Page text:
Oct. 24 (Bloomberg) -- Vermeer’s “Girl with a Pearl Earring” is the ultimate expression of unrequited love. Glowing in the pooled darkness, she turns toward us, looking down and over her shoulder with seductive eyes and moist, parted lips.
Yet her long, hanging turban betrays indifference. It swings toward us like a final curtain, indicating that she’s forever turning away, saying “No” to our affections.
Is there another face in art so alluring yet standoffish?
The “Dutch Mona Lisa” broke my heart years ago in her permanent home, the Royal Picture Gallery Mauritshuis in The Hague. I had her all to myself, unglazed, face-to-face for nearly an hour.
I just saw the “Girl” again in New York’s Frick Collection. She’s in the travelling loan “Vermeer, Rembrandt and Hals: Masterpieces of Dutch Painting from the Mauritshuis.”
Chaperoned by two guards, Vermeer’s “Girl” hangs alone in a large gallery. She feels constrained and enshrined, roped off behind a big, half-moon slab of marble, and housed in a deep, gray shadow box beneath two layers of glass.
I know: safety first. But I was reminded of the Popemobile. Vermeer’s intimate little portrait is also hung unfortunately high, endowing her with unwarranted airs.
No doubt this is to accommodate the sightlines of the expected throngs. When the “Girl” was exhibited in Tokyo last year, she drew a record 10,500 visitors per day. So book your timed-tickets early.
She still has mystery and power, but don’t expect Vermeer’s “Girl” to really engage with you. Sadly, I left the Frick with my heart intact.
Luckily, her entourage includes 14 other Dutch Golden Age paintings.
Only one, Jan Steen’s large interior, “As the Old Sing, So Pipe the Young,” is unglazed. It’s a raucous, drunken, erotically charged family portrait in which the artist depicts himself passing on questionable behaviors to the young.
There are two grand, three-quarter-length portraits by Frans Hals that rival Velazquez. And Rembrandt, with two portraits and two religious scenes, is experienced in full force, especially in combination with the Frick’s own paintings by the great Dutch master.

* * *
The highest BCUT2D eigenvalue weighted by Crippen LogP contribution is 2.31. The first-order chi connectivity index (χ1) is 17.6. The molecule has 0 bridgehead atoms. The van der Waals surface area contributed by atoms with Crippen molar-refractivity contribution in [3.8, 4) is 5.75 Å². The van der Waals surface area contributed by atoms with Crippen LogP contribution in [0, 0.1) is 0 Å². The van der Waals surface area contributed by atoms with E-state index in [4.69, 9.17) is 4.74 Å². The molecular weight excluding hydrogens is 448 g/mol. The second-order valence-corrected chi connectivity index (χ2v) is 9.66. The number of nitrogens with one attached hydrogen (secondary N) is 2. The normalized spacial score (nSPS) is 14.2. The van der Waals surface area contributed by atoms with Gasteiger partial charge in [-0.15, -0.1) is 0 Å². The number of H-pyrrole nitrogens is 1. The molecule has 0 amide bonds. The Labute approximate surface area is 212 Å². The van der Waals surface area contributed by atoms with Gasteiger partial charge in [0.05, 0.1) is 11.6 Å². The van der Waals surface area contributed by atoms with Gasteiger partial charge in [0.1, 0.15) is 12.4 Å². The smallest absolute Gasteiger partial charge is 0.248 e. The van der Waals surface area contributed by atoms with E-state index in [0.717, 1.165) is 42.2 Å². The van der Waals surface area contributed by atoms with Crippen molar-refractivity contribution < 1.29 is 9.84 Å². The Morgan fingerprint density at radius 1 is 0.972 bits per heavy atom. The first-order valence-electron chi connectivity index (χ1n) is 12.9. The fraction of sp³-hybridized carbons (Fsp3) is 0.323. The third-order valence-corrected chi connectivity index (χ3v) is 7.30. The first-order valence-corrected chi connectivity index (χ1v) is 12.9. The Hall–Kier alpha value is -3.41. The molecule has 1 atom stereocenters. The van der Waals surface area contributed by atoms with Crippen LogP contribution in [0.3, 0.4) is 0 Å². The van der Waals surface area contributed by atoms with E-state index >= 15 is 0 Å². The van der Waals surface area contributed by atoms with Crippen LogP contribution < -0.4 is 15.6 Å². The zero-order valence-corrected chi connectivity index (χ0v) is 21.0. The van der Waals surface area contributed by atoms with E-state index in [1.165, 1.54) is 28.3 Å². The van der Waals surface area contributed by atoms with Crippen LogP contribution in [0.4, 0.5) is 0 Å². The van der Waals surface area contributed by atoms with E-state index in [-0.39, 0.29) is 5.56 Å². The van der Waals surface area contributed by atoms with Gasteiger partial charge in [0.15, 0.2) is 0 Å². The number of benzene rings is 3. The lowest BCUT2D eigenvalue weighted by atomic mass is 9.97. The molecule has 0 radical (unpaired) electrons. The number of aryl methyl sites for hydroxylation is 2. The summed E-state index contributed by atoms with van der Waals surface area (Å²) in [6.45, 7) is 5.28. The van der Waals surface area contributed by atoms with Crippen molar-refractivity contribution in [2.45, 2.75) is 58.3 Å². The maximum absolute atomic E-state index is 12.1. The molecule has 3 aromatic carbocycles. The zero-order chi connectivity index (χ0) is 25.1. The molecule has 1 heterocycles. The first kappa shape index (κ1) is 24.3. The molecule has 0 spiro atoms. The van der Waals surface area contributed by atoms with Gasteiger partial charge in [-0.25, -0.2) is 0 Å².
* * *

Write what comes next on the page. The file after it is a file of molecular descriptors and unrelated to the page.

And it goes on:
You can see the museum’s three Rembrandt paintings and three Vermeers in a nearby gallery.
Jacob van Ruisdael’s sweeping “View of Haarlem with Bleaching Grounds” is beautiful and expansive, dominated by a dynamic, cloud-filled sky.
In Nicolaes Maes’s toy-like “The Old Lacemaker,” everything is tilted forward, as if the content of the painting were about to topple into our laps.
And in Gerard ter Borch’s suggestive “Woman Writing a Letter,” the canopied bed advances, threatening to engulf her.
Carel Fabritius studied with Rembrandt and influenced Vermeer. Among the most charming and rare pictures here is his “Goldfinch.”
The bird is a fluttery, feisty, wispy little guy perched on its feeding box. Emblazoning its black wing -- like a logo that both grounds and sets the bird alight -- is an opaque yellow lightning-bolt.
Like Vermeer’s “Girl,” which inspired a book and film, this small picture has been in the spotlight recently because of Donna Tartt’s new novel, “The Goldfinch.”
At the Frick, the charming bird won’t outshine Vermeer, but it might just break a few hearts of its own.
“Vermeer, Rembrandt and Hals: Masterpieces of Dutch Painting from the Mauritshuis” runs through Jan. 19 at the Frick Collection, 1 E. 70th St. Information: +1-212-288-0700; http://www.frick.org.
(Lance Esplund is U.S. art critic for Muse, the arts and leisure section of Bloomberg News. The opinions expressed are his own.)
Muse highlights include Jason Harper on cars and Rich Jaroslovsky on gadgets.
To contact the writer on the story: Lance Esplund, in New York, at firstname.lastname@example.org.
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